Writers who realize that writing is a business could be considered authorpreneurs. Some of them may also be solopreneurs. However, authorpreneurs usually concentrate on writing and selling books, whether that means traditional publishing, self publishing or both.
Similar to authorpreneurs, infopreneurs focus on creating and selling information products and services including online or offline information resources, online training courses, and maybe even books.
Similar to both infopreneurs and authorpreneurs, blogpreneurs are in the business of providing information and/or entertainment online. Their focus is primarily on creating income opportunities on and through their blogs.
To fund their blog and business operations, blogpreneurs may sell their own information and book products on the blog. They may also accept advertising sponsors and sponsored posts for their sites or become affiliate marketers for other sellers. Because of FTC (Federal Trade Commission) requirements for native advertising, content marketing and affiliate marketing, blogpreneurs need to properly disclose any financial consideration—even for free products—they have received from advertisers and sponsors.
Sometimes also referred to as techpreneurs, these business founders can be involved in either developing new technologies, devices and software, or new ways to use technology. Depending on the scale of the work being done, venture capital may be sought to help fund the founding, research, development and, if applicable, manufacturing aspects of the business.
With society's fascination and growing dependence on technology, many technopreneurs have achieved celebrity status. Bill Gates of Microsoft, Steve Jobs of Apple and Elon Musk of Tesla are prime examples.
These enterprising folks want to do good while doing good business. Their operations have a social objective. This could take the form of donating a portion of their revenues or profits to charitable efforts. The charitable effort could also be the main focus of their operation and the business side of it exists to fund the charity.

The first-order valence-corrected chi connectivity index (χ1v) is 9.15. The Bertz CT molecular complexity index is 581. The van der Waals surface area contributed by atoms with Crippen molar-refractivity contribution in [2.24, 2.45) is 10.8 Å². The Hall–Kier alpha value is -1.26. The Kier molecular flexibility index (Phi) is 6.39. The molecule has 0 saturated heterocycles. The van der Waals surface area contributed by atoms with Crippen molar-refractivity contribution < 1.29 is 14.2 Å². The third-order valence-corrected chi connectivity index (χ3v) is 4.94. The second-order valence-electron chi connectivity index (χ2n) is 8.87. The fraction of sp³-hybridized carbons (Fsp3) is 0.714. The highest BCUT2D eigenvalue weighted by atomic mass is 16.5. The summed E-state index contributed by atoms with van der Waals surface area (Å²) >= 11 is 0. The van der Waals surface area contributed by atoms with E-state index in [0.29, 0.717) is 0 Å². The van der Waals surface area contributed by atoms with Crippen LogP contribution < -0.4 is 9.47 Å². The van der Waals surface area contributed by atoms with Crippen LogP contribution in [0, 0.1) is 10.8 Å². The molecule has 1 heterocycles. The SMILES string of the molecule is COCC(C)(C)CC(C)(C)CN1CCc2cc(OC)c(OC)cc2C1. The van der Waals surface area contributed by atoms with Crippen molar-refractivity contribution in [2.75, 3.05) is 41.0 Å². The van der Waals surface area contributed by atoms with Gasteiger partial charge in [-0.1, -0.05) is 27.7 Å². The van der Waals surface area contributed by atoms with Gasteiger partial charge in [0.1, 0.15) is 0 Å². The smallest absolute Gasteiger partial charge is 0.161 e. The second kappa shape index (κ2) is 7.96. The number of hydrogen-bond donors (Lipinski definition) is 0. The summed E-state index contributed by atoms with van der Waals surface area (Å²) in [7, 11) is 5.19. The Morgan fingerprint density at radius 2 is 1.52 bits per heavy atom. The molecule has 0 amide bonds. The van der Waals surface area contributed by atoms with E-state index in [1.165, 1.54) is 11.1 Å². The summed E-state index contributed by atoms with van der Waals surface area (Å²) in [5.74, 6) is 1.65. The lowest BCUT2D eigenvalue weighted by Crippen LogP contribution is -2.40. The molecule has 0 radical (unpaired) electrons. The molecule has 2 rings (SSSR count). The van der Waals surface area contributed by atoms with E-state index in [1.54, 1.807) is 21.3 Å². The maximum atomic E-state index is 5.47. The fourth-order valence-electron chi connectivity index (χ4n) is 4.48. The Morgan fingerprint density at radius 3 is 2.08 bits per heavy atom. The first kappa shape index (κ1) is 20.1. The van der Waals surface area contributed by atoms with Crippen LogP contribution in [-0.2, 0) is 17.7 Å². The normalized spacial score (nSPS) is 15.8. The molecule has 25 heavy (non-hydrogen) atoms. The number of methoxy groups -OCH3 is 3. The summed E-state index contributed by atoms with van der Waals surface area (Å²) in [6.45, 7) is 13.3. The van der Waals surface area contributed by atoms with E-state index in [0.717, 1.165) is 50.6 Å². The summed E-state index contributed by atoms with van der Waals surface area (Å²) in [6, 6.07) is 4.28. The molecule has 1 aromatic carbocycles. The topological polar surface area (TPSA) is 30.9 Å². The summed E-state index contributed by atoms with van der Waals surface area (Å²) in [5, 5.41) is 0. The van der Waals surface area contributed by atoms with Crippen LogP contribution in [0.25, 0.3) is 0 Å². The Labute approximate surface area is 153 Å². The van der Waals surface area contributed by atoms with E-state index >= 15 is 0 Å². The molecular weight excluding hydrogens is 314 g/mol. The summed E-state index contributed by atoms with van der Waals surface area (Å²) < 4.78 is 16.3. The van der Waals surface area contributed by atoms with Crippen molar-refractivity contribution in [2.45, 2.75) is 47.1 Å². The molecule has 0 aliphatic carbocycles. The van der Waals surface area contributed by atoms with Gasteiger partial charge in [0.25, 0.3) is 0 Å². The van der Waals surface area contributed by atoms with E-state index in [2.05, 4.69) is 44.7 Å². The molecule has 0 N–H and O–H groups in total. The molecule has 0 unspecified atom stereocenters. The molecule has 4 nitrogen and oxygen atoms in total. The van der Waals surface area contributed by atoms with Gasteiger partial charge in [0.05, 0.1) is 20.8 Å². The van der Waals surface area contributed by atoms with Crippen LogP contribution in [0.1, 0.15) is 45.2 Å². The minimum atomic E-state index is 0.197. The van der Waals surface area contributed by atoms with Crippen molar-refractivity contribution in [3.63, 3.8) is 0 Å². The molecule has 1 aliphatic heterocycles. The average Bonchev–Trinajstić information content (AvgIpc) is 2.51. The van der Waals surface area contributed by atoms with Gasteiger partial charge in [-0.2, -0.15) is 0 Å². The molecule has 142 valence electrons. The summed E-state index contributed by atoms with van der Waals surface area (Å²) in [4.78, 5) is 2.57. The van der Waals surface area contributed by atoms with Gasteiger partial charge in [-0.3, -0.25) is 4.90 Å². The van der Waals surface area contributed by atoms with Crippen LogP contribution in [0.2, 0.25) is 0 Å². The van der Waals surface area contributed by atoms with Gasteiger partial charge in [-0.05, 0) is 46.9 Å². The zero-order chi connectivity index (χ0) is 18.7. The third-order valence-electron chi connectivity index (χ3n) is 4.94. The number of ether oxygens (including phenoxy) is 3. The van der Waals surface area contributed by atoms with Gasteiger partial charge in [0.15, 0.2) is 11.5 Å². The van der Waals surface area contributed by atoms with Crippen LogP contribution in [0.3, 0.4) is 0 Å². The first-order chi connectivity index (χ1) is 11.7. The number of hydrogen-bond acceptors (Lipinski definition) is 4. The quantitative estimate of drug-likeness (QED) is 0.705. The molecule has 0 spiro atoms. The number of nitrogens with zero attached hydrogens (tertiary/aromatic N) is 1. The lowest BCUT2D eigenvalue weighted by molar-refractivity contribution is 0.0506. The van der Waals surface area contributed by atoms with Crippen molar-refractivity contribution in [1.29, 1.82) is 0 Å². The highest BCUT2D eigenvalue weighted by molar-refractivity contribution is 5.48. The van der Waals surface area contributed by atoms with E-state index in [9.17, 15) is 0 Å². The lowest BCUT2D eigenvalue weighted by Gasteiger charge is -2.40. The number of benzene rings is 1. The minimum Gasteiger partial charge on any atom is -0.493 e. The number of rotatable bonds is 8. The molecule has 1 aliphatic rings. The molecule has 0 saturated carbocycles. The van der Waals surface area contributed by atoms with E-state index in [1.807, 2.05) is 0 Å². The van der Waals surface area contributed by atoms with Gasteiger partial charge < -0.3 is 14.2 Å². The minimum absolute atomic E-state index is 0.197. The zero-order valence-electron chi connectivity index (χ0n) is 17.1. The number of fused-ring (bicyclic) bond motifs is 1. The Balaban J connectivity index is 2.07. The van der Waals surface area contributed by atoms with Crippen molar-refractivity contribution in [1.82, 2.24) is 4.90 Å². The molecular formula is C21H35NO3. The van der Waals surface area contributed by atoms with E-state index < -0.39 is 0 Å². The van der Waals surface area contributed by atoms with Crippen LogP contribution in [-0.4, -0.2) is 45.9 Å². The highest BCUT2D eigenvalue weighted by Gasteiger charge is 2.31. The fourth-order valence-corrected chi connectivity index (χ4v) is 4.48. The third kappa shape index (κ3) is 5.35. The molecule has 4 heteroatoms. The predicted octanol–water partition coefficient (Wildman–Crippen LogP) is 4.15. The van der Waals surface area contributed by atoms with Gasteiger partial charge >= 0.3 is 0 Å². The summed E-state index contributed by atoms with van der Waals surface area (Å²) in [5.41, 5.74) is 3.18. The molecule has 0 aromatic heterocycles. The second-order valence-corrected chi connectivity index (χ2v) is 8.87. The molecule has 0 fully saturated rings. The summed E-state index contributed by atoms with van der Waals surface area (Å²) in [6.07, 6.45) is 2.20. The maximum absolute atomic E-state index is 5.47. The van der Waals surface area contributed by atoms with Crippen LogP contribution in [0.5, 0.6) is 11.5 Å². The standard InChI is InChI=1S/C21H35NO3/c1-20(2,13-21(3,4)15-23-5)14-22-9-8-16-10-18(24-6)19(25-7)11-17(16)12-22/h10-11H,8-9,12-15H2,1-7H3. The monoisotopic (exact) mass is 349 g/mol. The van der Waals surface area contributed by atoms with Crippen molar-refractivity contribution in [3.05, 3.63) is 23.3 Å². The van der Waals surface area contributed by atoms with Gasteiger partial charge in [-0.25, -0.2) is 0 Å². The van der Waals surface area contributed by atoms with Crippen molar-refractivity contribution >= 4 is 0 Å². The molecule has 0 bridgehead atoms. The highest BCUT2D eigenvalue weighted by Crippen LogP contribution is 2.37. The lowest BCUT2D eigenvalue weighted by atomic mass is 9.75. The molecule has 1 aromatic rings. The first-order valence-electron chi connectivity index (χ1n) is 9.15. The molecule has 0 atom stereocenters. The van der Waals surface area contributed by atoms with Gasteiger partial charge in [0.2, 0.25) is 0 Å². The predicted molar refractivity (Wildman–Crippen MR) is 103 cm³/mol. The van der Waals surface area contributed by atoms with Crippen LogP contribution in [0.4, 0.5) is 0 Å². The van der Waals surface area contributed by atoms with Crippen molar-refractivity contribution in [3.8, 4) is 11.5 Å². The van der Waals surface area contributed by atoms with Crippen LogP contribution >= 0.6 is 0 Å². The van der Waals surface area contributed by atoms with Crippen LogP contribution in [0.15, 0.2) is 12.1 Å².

The caution for socialpreneurs is that they need to be clear that they are either a charity or a business. Seeking the help of an attorney and CPA to properly establish the correct business structure (nonprofit, for profit, corporation, etc.) and procedures is strongly recommended so as not to run afoul of the law and to help ensure compliance with reporting requirements.
A subset of the socialpreneur set is ecopreneurs. While they, too, are concerned about social good, they are usually more focused on more environmentally friendly products, services and efforts. They may also be technopreneurs if their ecologically conscious offerings are technology-based.
This article is accurate and true to the best of the author’s knowledge. Content is for informational or entertainment purposes only and does not substitute for personal counsel or professional advice in business, financial, legal, or technical matters.
Questions & Answers
© 2017 Heidi Thorne